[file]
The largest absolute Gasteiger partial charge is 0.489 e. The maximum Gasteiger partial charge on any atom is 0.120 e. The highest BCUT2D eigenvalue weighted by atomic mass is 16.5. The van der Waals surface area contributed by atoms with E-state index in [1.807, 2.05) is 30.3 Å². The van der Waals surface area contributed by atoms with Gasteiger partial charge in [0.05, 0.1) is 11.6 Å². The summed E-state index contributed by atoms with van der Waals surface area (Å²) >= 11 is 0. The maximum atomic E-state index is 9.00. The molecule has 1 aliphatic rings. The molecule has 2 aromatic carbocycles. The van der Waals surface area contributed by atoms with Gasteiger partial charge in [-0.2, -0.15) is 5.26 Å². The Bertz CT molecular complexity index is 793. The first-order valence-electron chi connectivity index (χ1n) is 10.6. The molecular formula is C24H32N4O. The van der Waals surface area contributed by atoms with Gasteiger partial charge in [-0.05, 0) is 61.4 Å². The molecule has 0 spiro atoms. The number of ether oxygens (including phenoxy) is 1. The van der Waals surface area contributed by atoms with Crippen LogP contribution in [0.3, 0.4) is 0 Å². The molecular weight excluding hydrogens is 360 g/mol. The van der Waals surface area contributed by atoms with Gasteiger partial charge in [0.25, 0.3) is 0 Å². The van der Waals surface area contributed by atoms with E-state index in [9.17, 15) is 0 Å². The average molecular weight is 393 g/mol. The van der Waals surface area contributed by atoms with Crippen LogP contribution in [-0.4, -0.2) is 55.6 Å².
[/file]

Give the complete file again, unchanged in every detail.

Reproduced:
The largest absolute Gasteiger partial charge is 0.489 e. The maximum Gasteiger partial charge on any atom is 0.120 e. The highest BCUT2D eigenvalue weighted by atomic mass is 16.5. The van der Waals surface area contributed by atoms with E-state index in [1.807, 2.05) is 30.3 Å². The van der Waals surface area contributed by atoms with Gasteiger partial charge in [0.05, 0.1) is 11.6 Å². The summed E-state index contributed by atoms with van der Waals surface area (Å²) >= 11 is 0. The maximum atomic E-state index is 9.00. The molecule has 1 aliphatic rings. The molecule has 2 aromatic carbocycles. The van der Waals surface area contributed by atoms with Gasteiger partial charge in [-0.2, -0.15) is 5.26 Å². The Bertz CT molecular complexity index is 793. The first-order valence-electron chi connectivity index (χ1n) is 10.6. The molecular formula is C24H32N4O. The van der Waals surface area contributed by atoms with Gasteiger partial charge in [-0.05, 0) is 61.4 Å². The molecule has 0 spiro atoms. The number of ether oxygens (including phenoxy) is 1. The van der Waals surface area contributed by atoms with Crippen LogP contribution in [0.3, 0.4) is 0 Å². The molecular weight excluding hydrogens is 360 g/mol. The van der Waals surface area contributed by atoms with Gasteiger partial charge in [0.25, 0.3) is 0 Å². The van der Waals surface area contributed by atoms with E-state index in [9.17, 15) is 0 Å². The average molecular weight is 393 g/mol. The van der Waals surface area contributed by atoms with Crippen LogP contribution in [-0.4, -0.2) is 55.6 Å².